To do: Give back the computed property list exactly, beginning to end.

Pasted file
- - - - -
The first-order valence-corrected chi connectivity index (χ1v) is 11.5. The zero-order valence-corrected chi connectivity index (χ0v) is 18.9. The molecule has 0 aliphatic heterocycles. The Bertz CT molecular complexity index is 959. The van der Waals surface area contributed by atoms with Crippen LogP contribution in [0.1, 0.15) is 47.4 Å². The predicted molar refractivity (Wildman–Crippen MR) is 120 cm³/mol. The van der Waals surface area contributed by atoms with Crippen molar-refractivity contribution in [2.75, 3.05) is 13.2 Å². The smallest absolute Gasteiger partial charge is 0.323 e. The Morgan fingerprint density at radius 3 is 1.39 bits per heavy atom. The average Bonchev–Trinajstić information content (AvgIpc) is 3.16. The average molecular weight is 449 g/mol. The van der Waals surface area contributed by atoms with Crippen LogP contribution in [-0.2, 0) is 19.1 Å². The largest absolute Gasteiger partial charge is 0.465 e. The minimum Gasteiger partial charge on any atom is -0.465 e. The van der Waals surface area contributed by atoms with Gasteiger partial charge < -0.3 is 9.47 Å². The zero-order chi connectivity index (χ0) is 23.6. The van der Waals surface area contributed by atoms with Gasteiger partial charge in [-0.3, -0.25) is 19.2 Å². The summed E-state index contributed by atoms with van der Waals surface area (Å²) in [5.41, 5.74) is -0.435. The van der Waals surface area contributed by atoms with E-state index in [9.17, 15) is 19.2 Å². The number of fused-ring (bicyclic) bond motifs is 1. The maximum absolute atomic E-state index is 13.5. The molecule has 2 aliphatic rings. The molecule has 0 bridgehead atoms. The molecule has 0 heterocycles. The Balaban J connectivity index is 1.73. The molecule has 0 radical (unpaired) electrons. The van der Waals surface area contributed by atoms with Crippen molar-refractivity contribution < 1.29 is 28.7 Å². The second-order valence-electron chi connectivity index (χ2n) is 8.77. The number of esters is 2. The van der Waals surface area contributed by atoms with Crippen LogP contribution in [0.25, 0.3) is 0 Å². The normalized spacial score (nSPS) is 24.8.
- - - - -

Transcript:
The first-order valence-corrected chi connectivity index (χ1v) is 11.5. The zero-order valence-corrected chi connectivity index (χ0v) is 18.9. The molecule has 0 aliphatic heterocycles. The Bertz CT molecular complexity index is 959. The van der Waals surface area contributed by atoms with Crippen LogP contribution in [0.1, 0.15) is 47.4 Å². The predicted molar refractivity (Wildman–Crippen MR) is 120 cm³/mol. The van der Waals surface area contributed by atoms with Crippen molar-refractivity contribution in [2.75, 3.05) is 13.2 Å². The smallest absolute Gasteiger partial charge is 0.323 e. The Morgan fingerprint density at radius 3 is 1.39 bits per heavy atom. The average Bonchev–Trinajstić information content (AvgIpc) is 3.16. The average molecular weight is 449 g/mol. The van der Waals surface area contributed by atoms with Crippen LogP contribution in [-0.2, 0) is 19.1 Å². The largest absolute Gasteiger partial charge is 0.465 e. The minimum Gasteiger partial charge on any atom is -0.465 e. The van der Waals surface area contributed by atoms with Gasteiger partial charge < -0.3 is 9.47 Å². The zero-order chi connectivity index (χ0) is 23.6. The van der Waals surface area contributed by atoms with Gasteiger partial charge in [-0.3, -0.25) is 19.2 Å². The summed E-state index contributed by atoms with van der Waals surface area (Å²) in [5.41, 5.74) is -0.435. The van der Waals surface area contributed by atoms with E-state index in [9.17, 15) is 19.2 Å². The number of fused-ring (bicyclic) bond motifs is 1. The maximum absolute atomic E-state index is 13.5. The molecule has 2 aliphatic rings. The molecule has 0 bridgehead atoms. The molecule has 0 heterocycles. The Balaban J connectivity index is 1.73. The molecule has 0 radical (unpaired) electrons. The van der Waals surface area contributed by atoms with Crippen molar-refractivity contribution < 1.29 is 28.7 Å². The second-order valence-electron chi connectivity index (χ2n) is 8.77. The number of esters is 2. The van der Waals surface area contributed by atoms with Crippen LogP contribution in [0.25, 0.3) is 0 Å². The normalized spacial score (nSPS) is 24.8.